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|My Man Jeeves||P. G. Wodehouse|
Jeeves And The Unbidden Guest
|Page 6 of 14||
"It would seem so, sir."
"Well, we had better bring him in, eh?"
So we lugged him in, and Jeeves put him to bed, and I lit a cigarette and sat down to think the thing over. I had a kind of foreboding. It seemed to me that I had let myself in for something pretty rocky.
Next morning, after I had sucked down a thoughtful cup of tea, I went into Motty's room to investigate. I expected to find the fellow a wreck, but there he was, sitting up in bed, quite chirpy, reading Gingery stories.
"What ho!" I said.
"What ho!" said Motty.
"What ho! What ho!"
"What ho! What ho! What ho!"
After that it seemed rather difficult to go on with the conversation.
"How are you feeling this morning?" I asked.
"Topping!" replied Motty, blithely and with abandon. "I say, you know, that fellow of yours--Jeeves, you know--is a corker. I had a most frightful headache when I woke up, and he brought me a sort of rummy dark drink, and it put me right again at once. Said it was his own invention. I must see more of that lad. He seems to me distinctly one of the ones!"
I couldn't believe that this was the same blighter who had sat and sucked his stick the day before.
"You ate something that disagreed with you last night, didn't you?" I said, by way of giving him a chance to slide out of it if he wanted to. But he wouldn't have it, at any price.
"No!" he replied firmly. "I didn't do anything of the kind. I drank too much! Much too much. Lots and lots too much! And, what's more, I'm going to do it again! I'm going to do it every night. If ever you see me sober, old top," he said, with a kind of holy exaltation, "tap me on the shoulder and say, 'Tut! Tut!' and I'll apologize and remedy the defect."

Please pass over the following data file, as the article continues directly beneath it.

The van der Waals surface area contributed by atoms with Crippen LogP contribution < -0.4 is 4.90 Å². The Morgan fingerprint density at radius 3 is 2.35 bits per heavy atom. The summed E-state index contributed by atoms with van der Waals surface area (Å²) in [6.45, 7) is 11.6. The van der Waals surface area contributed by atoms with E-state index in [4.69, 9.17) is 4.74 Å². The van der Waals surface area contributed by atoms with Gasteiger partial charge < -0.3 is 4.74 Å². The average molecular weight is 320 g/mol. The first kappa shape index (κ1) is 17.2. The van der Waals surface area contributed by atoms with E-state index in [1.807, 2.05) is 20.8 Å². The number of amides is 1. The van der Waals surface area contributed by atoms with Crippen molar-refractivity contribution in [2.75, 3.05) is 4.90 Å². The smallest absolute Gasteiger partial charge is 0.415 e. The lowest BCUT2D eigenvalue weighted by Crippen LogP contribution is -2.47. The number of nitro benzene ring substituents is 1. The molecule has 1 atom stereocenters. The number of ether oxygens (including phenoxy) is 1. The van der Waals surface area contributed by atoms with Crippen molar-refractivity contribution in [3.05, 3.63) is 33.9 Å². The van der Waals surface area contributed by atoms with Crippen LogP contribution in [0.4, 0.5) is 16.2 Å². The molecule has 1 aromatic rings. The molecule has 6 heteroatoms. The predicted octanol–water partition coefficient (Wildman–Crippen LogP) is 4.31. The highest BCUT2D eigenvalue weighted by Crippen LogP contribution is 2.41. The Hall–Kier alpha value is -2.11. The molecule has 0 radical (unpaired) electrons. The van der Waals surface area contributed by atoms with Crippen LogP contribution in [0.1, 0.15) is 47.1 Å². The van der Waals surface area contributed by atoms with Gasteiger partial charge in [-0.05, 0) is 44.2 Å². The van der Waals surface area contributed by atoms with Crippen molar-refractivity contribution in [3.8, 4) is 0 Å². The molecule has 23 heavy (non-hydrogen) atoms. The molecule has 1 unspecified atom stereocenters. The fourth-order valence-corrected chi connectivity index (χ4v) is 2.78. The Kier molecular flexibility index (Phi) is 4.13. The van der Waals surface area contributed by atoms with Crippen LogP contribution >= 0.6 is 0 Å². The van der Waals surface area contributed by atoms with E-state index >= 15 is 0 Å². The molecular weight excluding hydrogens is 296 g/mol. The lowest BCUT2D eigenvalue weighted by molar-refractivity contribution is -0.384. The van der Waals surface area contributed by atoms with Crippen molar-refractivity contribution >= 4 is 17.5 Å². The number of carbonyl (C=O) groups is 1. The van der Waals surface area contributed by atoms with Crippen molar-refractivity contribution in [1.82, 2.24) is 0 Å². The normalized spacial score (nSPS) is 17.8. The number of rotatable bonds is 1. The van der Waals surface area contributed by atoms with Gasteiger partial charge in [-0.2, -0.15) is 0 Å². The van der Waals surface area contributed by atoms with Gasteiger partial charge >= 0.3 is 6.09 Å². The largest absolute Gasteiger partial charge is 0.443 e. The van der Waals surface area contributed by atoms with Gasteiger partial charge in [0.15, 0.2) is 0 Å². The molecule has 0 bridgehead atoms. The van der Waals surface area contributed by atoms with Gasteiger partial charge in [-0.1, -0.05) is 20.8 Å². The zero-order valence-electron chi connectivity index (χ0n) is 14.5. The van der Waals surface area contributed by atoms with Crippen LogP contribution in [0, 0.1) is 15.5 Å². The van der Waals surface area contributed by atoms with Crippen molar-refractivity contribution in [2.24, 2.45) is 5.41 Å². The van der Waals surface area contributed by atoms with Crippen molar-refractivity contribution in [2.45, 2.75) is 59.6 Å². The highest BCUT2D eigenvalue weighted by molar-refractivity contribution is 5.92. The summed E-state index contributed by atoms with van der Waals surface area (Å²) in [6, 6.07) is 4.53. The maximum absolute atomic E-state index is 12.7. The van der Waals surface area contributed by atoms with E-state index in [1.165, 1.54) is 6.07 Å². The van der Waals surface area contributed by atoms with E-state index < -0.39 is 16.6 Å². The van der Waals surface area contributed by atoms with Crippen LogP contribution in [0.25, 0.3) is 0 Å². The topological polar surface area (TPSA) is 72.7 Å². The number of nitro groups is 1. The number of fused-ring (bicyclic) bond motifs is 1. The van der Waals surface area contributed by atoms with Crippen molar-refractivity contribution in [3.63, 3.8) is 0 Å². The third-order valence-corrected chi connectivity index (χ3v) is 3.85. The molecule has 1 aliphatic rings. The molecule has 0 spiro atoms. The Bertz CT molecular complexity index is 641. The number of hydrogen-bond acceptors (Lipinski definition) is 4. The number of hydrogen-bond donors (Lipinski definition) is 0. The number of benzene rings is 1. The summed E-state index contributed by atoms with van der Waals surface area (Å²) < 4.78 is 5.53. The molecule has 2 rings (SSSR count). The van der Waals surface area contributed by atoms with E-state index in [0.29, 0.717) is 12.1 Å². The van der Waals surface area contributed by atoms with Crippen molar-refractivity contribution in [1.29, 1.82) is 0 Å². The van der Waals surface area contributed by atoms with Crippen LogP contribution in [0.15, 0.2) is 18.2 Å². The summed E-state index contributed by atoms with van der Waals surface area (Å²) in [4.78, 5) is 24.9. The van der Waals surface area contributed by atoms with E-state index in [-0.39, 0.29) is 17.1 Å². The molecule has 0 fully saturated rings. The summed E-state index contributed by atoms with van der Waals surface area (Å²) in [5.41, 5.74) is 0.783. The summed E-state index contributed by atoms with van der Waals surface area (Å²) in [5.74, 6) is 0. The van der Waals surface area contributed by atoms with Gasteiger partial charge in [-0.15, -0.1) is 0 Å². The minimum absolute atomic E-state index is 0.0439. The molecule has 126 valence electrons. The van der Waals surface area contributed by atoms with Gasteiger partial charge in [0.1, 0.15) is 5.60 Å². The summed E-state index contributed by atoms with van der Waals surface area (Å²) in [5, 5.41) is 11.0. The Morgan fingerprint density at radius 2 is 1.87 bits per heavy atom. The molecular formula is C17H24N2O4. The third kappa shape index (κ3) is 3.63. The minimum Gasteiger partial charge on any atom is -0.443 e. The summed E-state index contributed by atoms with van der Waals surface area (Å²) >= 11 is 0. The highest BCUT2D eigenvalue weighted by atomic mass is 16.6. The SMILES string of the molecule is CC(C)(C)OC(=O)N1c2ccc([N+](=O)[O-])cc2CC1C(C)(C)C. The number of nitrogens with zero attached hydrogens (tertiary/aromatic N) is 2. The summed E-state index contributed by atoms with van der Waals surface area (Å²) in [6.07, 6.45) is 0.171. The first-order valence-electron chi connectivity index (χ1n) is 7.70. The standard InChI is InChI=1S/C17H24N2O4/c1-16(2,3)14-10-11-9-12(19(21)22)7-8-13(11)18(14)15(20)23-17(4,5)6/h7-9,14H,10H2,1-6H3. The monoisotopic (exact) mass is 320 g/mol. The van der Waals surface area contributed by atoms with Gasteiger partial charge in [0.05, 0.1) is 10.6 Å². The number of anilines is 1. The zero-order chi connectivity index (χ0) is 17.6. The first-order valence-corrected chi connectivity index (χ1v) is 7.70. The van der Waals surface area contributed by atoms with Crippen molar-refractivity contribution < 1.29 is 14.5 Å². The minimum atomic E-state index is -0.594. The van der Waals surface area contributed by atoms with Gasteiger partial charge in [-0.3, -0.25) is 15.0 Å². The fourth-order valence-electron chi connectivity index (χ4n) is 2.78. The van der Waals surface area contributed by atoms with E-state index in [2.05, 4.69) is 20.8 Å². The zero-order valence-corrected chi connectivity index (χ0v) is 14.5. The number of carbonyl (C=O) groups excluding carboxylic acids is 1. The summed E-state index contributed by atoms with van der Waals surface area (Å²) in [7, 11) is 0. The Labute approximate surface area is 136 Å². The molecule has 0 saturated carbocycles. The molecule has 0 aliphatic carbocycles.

"But I say, you know, what about me?"
"What about you?"
"Well, I'm so to speak, as it were, kind of responsible for you. What I mean to say is, if you go doing this sort of thing I'm apt to get in the soup somewhat."
"I can't help your troubles," said Motty firmly. "Listen to me, old thing: this is the first time in my life that I've had a real chance to yield to the temptations of a great city. What's the use of a great city having temptations if fellows don't yield to them? Makes it so bally discouraging for a great city. Besides, mother told me to keep my eyes open and collect impressions."
I sat on the edge of the bed. I felt dizzy.
"I know just how you feel, old dear," said Motty consolingly. "And, if my principles would permit it, I would simmer down for your sake. But duty first! This is the first time I've been let out alone, and I mean to make the most of it. We're only young once. Why interfere with life's morning? Young man, rejoice in thy youth! Tra-la! What ho!"
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|My Man Jeeves
P. G. Wodehouse
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